“This is the duty of our generation as we enter the twenty-first century -- solidarity with the weak, the persecuted, the lonely, the sick, and those in despair. It is expressed by the desire to give a noble and humanizing meaning to a community in which all members will define themselves not by their own identity but by that of others.” – Elie Wiesel
“Look at this!” She handed me the local newspaper and stood there with a smile on her face. For a moment, she looked like she was about ten years old. Her voice held the excitement of a young girl who just discovered that she could, in fact, do a cartwheel on the front lawn. On the front page of the section of paper was a story about a 92 year-old man who had just written his first book, a memoir. She was beaming.
She is almost 80 and she is writing for the first time. A former nurse, she is a petite woman, no more than 5 feet tall. She walks gingerly, as though every part of her hurts. She has delicate hands with long, thin fingers. She carries a small calendar filled with dates and times and the names of the people she speaks to. It helps her remember her life. It is wrapped with a well-worn rubber band to hold in the many slips of paper and note cards stuffed inside. Life’s cheat sheets.
She joined the writing group just over a month ago and she has become a regular. Sometimes when we are writing, she lets out just the faintest sigh. She has forgotten what something is called. I understand. It happens to me too. “Just keep going,” I reassure her. “It will come back.” And it usually does. She is always waiting for me when I arrive, anxious to see what stories will reveal themselves on that day.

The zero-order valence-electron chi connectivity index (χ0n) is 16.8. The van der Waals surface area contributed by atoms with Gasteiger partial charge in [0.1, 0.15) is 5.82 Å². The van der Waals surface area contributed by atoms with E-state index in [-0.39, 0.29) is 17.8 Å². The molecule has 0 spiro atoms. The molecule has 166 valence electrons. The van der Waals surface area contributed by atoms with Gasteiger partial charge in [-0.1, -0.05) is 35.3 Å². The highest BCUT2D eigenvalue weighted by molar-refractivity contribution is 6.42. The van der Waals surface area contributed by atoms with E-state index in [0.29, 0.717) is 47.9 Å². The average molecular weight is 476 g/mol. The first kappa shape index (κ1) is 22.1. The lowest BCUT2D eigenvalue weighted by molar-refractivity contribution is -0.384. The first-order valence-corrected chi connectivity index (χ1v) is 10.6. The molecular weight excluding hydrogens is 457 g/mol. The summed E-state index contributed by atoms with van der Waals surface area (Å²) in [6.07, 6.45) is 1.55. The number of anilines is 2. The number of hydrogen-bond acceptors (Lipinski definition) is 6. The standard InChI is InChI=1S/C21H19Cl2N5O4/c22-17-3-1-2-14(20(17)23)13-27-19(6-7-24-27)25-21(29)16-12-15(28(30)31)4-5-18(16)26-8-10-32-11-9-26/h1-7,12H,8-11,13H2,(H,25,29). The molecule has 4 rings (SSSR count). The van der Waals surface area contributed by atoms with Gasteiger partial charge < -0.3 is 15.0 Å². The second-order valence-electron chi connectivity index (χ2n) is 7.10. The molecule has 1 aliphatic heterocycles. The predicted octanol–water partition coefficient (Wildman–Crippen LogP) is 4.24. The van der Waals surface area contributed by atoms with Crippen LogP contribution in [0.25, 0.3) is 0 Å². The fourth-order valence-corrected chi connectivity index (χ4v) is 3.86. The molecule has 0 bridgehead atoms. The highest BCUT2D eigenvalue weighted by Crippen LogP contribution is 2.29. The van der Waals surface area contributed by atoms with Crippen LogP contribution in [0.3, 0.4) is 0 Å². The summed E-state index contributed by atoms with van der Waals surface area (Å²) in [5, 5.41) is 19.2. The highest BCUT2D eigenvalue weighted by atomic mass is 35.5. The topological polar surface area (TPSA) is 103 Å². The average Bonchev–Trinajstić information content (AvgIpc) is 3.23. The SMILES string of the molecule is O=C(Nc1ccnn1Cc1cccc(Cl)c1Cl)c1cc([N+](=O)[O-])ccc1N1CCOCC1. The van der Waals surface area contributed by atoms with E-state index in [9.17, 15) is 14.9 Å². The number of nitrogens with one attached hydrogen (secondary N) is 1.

“What do you do in there?” a colleague asked as we sat together in the dining room and chatted. It was such a simple question and yet, I searched for an answer that would do it justice. To describe it seemed to miss the point. The residents call it a writing class but class denotes something academic, something taught. It’s not really about the writing, I wanted to say. It’s not about syntax and descriptions and correct punctuation. It’s not like that. It’s more about… well, about this:
“On March 15, 1939, I was awakened by a very strange noise coming from the street. We had wide windowsills and I always loved to sit on them and spend hours watching the goings on on the street. On this night, I headed for the windowsill. Down on the street were many soldiers, goose-stepping up the street. My mother came in and called to me. "Get away from the window. They must not see you."On that fateful day, life as she knew it changed forever. An innocent young girl who sat on the windowsill, her knees curled under her petite frame, watched as Nazi soldiers invaded her beloved Prague. A moment emblazoned in her memory. An historic moment told through the eyes of a young girl.
I was never allowed to sit on that windowsill again.”
“I was on the last children’s transport out of Czechoslovakia,” she tells us, her voice punctuating the word ‘last’ to let us know that not one day goes by that she isn’t grateful for that twist of fate.
It is an image I cannot get out of my head.
I turned to my colleague. “That’s what it’s about. That’s what we do. We take risks together. We share stories of our lives and in doing so we open each other’s eyes to something new, to a different possibility of what can be.” Inside this home for those who have none, we’re building a community.
And just like that 92 year-old, writing his first book, it just goes to show you. It’s never too late to start.